Marcus Tobin, Makoto Kamata power Maryknoll to 1st state title since 1984

Payton Grant and his father, Kelly Grant, have a state championship in common.

The Maryknoll Spartans usually learn from wisdom.

Between last year and this year, however, they learned from pain. From experience. A loss to Kahuku in the state-tournament semifinals was more than a wake-up call. It sparked a movement to become more. As in more physical. They hit the weight room with a dedication rarely seen in the storied lore of Spartan basketball history.

That muscle and leverage turned a team of tall, long and thin hoopsters into one of the best defensive units in state history. Maryknoll’s 50-34 win over Punahou — a matchup of No. 1 and No. 2 in the Star-Advertiser Boys Basketball Top 10 — was a final chapter in the evolution and process of the Spartans.

One indicative play: a loose ball in the corner drew a sturdy Punahou wing, Tamatoa Falatea, and Maryknoll’s 6-foot-7 senior, Marcus Tobin. Falatea wound up bouncing off Tobin, who fought for the ball and won. A year or two ago?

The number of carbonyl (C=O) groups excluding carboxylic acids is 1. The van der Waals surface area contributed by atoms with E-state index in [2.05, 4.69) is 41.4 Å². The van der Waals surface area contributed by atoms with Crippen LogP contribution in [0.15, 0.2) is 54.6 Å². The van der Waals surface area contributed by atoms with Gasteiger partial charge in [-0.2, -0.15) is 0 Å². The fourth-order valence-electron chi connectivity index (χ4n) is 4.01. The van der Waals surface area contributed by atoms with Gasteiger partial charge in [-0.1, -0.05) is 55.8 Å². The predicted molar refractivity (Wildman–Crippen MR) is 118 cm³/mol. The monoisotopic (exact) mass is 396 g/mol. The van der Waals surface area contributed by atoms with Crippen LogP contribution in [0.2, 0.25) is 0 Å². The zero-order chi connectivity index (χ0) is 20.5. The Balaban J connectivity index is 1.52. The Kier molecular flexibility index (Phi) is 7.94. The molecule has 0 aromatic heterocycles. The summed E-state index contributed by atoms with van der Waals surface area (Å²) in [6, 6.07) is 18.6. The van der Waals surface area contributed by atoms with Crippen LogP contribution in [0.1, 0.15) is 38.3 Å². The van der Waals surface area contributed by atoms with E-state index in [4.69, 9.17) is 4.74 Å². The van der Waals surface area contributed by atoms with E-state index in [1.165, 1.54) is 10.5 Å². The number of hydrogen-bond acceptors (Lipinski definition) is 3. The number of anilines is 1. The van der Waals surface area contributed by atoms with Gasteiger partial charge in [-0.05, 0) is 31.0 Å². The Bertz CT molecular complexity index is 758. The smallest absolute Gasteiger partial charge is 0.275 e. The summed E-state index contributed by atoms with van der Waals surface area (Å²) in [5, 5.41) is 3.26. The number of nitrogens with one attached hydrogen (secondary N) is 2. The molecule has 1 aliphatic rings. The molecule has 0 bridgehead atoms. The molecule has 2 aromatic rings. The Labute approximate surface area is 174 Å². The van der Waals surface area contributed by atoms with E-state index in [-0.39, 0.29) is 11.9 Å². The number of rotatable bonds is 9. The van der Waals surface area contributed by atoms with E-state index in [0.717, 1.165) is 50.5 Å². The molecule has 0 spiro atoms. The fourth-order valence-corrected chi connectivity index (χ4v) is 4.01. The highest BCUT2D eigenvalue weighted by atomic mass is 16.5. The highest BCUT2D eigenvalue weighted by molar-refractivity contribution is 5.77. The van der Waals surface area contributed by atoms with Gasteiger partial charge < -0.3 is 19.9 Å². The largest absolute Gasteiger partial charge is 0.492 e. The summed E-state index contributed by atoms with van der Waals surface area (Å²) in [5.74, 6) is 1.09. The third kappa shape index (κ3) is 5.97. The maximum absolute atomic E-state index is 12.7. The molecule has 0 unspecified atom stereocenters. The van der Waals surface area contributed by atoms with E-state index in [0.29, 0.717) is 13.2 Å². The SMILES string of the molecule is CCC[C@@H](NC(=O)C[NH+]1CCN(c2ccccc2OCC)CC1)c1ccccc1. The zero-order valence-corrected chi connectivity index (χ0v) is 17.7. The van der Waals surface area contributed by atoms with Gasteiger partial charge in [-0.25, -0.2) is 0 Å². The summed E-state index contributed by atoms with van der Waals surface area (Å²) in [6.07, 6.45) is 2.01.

“He would’ve laid me out,” Tobin said. “We made sure we made it a priority to hit the weight room. Games like Kahuku last year, they would out-physical us at every 50-50 ball. They would get every loose ball and it would make our defensive possessions a lot longer, and demoralize our team. We made sure we got tougher so we could secure the ball.”

Payton Grant, one of the state’s top defenders, was another devotee in the weight room.